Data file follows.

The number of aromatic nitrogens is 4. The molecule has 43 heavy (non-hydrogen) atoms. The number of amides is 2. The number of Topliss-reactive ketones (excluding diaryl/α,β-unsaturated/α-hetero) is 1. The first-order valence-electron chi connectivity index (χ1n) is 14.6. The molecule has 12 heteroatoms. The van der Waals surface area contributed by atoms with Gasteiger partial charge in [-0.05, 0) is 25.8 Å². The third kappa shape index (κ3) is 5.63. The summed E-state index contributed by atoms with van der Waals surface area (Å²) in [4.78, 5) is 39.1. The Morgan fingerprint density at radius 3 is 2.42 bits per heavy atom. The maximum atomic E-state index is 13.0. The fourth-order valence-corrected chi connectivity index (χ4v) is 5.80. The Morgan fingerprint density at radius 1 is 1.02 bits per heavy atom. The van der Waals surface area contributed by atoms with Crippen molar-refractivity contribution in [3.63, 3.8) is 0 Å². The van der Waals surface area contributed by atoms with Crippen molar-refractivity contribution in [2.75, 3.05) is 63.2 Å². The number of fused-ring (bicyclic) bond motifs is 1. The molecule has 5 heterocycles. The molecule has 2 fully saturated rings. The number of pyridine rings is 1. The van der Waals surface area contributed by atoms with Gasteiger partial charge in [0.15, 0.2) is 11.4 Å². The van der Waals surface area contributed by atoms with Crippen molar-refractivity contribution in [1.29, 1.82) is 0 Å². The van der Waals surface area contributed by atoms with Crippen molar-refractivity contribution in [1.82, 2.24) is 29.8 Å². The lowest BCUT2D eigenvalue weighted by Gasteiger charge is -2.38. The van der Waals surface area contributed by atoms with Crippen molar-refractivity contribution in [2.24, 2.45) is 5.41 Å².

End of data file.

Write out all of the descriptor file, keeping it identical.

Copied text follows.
The number of aromatic nitrogens is 4. The molecule has 43 heavy (non-hydrogen) atoms. The number of amides is 2. The number of Topliss-reactive ketones (excluding diaryl/α,β-unsaturated/α-hetero) is 1. The first-order valence-electron chi connectivity index (χ1n) is 14.6. The molecule has 12 heteroatoms. The van der Waals surface area contributed by atoms with Gasteiger partial charge in [-0.05, 0) is 25.8 Å². The third kappa shape index (κ3) is 5.63. The summed E-state index contributed by atoms with van der Waals surface area (Å²) in [4.78, 5) is 39.1. The Morgan fingerprint density at radius 3 is 2.42 bits per heavy atom. The maximum atomic E-state index is 13.0. The fourth-order valence-corrected chi connectivity index (χ4v) is 5.80. The Morgan fingerprint density at radius 1 is 1.02 bits per heavy atom. The van der Waals surface area contributed by atoms with Crippen molar-refractivity contribution in [3.63, 3.8) is 0 Å². The van der Waals surface area contributed by atoms with Crippen molar-refractivity contribution in [2.75, 3.05) is 63.2 Å². The number of fused-ring (bicyclic) bond motifs is 1. The molecule has 5 heterocycles. The molecule has 2 fully saturated rings. The number of pyridine rings is 1. The van der Waals surface area contributed by atoms with Gasteiger partial charge in [0.15, 0.2) is 11.4 Å². The van der Waals surface area contributed by atoms with Crippen molar-refractivity contribution in [1.29, 1.82) is 0 Å². The van der Waals surface area contributed by atoms with Crippen molar-refractivity contribution in [1.82, 2.24) is 29.8 Å². The lowest BCUT2D eigenvalue weighted by Gasteiger charge is -2.38. The van der Waals surface area contributed by atoms with Crippen molar-refractivity contribution in [2.24, 2.45) is 5.41 Å².